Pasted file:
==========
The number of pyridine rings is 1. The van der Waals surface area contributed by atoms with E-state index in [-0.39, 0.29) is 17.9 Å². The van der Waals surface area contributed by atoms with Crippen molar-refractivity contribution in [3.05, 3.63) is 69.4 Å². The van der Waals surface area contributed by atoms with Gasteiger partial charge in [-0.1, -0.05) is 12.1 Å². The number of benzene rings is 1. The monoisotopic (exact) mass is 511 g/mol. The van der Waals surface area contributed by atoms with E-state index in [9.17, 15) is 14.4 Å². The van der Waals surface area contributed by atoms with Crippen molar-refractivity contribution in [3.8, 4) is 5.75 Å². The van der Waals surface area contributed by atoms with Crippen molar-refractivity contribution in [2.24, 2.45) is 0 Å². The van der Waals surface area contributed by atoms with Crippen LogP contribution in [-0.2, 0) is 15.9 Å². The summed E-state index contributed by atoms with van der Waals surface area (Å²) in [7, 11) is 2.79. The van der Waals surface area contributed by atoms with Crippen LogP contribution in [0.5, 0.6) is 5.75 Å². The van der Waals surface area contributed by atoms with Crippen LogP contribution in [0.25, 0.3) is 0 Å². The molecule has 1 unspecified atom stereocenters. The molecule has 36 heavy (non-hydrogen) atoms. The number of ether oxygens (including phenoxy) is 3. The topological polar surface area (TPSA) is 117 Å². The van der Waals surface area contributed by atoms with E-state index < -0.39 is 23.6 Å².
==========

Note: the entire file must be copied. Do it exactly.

The number of pyridine rings is 1. The van der Waals surface area contributed by atoms with E-state index in [-0.39, 0.29) is 17.9 Å². The van der Waals surface area contributed by atoms with Crippen molar-refractivity contribution in [3.05, 3.63) is 69.4 Å². The van der Waals surface area contributed by atoms with Gasteiger partial charge in [-0.1, -0.05) is 12.1 Å². The number of benzene rings is 1. The monoisotopic (exact) mass is 511 g/mol. The van der Waals surface area contributed by atoms with E-state index in [9.17, 15) is 14.4 Å². The van der Waals surface area contributed by atoms with Crippen molar-refractivity contribution in [3.8, 4) is 5.75 Å². The van der Waals surface area contributed by atoms with Crippen molar-refractivity contribution in [2.24, 2.45) is 0 Å². The van der Waals surface area contributed by atoms with Crippen LogP contribution in [-0.2, 0) is 15.9 Å². The summed E-state index contributed by atoms with van der Waals surface area (Å²) in [7, 11) is 2.79. The van der Waals surface area contributed by atoms with Crippen LogP contribution in [0.5, 0.6) is 5.75 Å². The van der Waals surface area contributed by atoms with Crippen LogP contribution in [0.25, 0.3) is 0 Å². The molecule has 1 unspecified atom stereocenters. The molecule has 36 heavy (non-hydrogen) atoms. The number of ether oxygens (including phenoxy) is 3. The topological polar surface area (TPSA) is 117 Å². The van der Waals surface area contributed by atoms with E-state index < -0.39 is 23.6 Å².